On May 15 & 16, the Katë Hamburger Kolleg Centre for Global Cooperation is hosting a workshop I have organized on foreign aid, norms, and the World Society.
Bringing together sociologists, political scientists, economists, and other development scholars studying foreign aid from an institutionalist perspective, the workshop is intended to be a starting point for discussion of how to better understand aid through a World Society lens (the focus of my Developing Conformity research project).
Many thanks to the Katë Hamburger Kolleg Centre for Global Cooperation and their events team for generously supporting this event.
For more information about the workshop, check out the preliminary schedule below:
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This article was recently accepted for publication in Social Science Research. In it, I explore the relationship between aid ties and other global ties to international actors. Complementing some of my earlier research on this subject, it shows that the more tied to world society a country is, the more donors will provide it bilateral aid.
Here is the abstract:
This article examines competing explanations for foreign aid allocation on the global level and argues for a new approach to understanding aid from an institutionalist perspective. Using network data on all official bilateral aid relationships between countries in the period from 1975 through 2006 and data on recipient country ties to world society, the article offers an alternative explanation for the allocation of global foreign aid. Fixed effects negative binomial regression models on a panel sample of 117 developing countries reveal that global ties to world society in the form of non-governmental memberships and treaty ratifications are strong determinants of the network centrality of recipient countries in the global foreign aid network. Countries with a higher level of adherence and connection to world society norms and organizations are shown to be the beneficiaries of an increased number of aid relationships with wealthy donor countries. The findings also suggest that prior explanations of aid allocation grounded in altruist or realist motivations are insufficient to account for the patterns of aid allocation seen globally in recent years.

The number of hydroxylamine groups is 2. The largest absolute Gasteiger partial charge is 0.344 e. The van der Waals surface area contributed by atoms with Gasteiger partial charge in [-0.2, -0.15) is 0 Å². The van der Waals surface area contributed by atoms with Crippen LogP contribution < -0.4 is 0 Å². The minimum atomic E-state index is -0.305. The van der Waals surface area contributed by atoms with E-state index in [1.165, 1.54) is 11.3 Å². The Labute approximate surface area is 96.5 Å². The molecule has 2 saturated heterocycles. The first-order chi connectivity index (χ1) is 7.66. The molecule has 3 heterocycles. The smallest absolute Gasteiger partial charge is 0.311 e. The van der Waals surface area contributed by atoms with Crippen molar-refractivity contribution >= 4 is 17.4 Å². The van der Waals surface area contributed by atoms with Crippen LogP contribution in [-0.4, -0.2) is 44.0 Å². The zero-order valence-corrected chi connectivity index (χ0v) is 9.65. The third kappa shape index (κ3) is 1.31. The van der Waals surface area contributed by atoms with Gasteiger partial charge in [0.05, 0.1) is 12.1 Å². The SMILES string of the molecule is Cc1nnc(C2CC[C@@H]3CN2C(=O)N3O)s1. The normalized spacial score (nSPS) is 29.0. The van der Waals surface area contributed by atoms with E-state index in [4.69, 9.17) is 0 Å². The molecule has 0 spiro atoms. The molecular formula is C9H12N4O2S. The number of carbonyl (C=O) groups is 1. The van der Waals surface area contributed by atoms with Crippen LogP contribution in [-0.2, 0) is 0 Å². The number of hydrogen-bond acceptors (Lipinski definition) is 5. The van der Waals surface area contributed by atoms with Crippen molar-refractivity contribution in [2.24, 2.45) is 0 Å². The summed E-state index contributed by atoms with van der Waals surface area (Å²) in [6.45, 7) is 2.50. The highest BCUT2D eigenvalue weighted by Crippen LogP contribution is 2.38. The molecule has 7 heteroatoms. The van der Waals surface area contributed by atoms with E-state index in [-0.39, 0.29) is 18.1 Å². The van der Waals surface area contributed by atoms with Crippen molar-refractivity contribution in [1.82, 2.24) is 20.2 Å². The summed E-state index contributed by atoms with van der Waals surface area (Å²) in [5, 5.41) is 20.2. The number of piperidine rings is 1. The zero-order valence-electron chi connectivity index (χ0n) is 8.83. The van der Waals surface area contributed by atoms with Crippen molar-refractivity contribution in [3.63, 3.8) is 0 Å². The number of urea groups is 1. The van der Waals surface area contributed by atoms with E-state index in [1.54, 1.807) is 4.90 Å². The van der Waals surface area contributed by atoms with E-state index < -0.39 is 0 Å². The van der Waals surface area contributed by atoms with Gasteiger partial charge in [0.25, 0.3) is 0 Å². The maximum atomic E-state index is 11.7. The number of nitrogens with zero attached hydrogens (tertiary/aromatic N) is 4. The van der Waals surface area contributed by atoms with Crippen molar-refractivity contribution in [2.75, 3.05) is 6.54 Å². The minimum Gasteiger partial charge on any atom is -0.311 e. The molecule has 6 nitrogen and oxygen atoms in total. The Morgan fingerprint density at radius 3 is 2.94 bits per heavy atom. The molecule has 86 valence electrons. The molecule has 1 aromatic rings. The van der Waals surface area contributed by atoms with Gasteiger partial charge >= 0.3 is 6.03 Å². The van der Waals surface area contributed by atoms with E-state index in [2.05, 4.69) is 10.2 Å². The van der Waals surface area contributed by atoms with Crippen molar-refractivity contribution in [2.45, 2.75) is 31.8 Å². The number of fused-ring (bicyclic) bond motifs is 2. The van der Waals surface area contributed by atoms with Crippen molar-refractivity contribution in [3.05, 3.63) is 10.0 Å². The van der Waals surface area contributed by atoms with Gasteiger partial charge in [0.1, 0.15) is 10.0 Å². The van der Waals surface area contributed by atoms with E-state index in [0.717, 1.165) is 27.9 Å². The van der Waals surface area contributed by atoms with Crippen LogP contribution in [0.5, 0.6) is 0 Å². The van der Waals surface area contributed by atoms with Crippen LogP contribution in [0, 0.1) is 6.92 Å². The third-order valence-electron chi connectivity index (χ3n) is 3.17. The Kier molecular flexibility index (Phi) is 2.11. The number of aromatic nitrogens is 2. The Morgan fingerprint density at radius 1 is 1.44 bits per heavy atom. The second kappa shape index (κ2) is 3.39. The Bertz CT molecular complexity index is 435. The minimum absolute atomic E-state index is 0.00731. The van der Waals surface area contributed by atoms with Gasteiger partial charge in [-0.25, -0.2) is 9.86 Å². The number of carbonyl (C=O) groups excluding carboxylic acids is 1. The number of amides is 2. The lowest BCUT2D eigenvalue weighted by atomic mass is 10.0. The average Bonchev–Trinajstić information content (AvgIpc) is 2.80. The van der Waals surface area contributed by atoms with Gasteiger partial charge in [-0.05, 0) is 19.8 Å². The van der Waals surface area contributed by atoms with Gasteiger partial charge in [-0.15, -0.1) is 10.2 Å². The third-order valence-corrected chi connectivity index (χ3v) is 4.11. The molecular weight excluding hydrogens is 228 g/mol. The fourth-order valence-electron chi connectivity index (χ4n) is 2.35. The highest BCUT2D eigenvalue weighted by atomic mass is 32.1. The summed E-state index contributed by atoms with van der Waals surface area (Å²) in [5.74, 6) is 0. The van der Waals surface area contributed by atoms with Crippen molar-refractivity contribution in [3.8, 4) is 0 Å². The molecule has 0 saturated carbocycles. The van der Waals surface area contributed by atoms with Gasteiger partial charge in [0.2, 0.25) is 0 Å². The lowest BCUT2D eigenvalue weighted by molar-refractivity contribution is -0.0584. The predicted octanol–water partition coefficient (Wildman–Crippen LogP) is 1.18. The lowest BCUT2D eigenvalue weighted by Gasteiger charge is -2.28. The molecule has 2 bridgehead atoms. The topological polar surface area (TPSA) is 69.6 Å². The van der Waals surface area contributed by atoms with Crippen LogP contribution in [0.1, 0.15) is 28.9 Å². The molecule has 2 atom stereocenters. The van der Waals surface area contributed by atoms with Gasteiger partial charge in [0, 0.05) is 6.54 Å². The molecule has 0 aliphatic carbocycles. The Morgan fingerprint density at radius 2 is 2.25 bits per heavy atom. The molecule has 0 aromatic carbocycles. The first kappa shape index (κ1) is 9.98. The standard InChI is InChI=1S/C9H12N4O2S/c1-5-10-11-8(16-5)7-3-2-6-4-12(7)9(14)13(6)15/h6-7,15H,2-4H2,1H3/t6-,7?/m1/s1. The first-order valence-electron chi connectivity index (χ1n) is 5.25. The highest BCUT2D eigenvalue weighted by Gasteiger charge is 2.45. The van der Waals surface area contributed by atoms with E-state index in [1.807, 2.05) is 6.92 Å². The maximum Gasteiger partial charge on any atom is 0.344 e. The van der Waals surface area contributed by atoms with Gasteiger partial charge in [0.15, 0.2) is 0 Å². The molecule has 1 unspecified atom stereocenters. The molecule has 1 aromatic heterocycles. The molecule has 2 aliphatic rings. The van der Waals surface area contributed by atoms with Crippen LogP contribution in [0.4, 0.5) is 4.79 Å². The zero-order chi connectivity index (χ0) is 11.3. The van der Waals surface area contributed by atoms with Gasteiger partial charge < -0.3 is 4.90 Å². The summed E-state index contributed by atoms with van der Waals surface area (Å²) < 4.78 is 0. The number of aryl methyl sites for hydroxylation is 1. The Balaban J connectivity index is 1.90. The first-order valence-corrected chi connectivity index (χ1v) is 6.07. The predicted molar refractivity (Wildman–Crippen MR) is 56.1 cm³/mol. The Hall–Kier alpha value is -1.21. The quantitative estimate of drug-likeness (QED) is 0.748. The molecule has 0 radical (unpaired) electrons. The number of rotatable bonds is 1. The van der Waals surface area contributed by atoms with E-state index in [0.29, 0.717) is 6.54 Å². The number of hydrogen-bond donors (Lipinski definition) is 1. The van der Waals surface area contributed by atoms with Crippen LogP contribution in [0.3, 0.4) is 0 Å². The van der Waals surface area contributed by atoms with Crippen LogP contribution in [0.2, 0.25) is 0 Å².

UPDATE: The advance copy of this article is now available on the SSR site: http://dx.doi.org/10.1016/j.ssresearch.2016.09.011
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The advance copy of my latest article has been published by Social Forces. Co-authored with Wes Longhofer from Emory University, this study examines the influence of countries’ shared organizational memberships in international NGOs and inter-governmental organizations on whether and how much foreign aid flows between a donor and recipient country over time. We find that countries with more shared ties have a higher likelihood of maintaining aid relationships, and that in the lowest-income countries more shared ties are associated with more aid.
Click below to access the article on the Social Forces site:
Much of my research examines the role foreign aid plays in processes of globalization and the spread of norms and institutions. In particular I have been fascinated for the past decade with how aid functions as a part of what has come to be known as World Society. I have put some of my thoughts on this subject into a review essay that will appear eventually in Sociology Compass. A draft of that article is available below or on my research website.
The final version of this article has now been published at Sociology Compass (see: http://onlinelibrary.wiley.com/doi/10.1111/soc4.12336/abstract)
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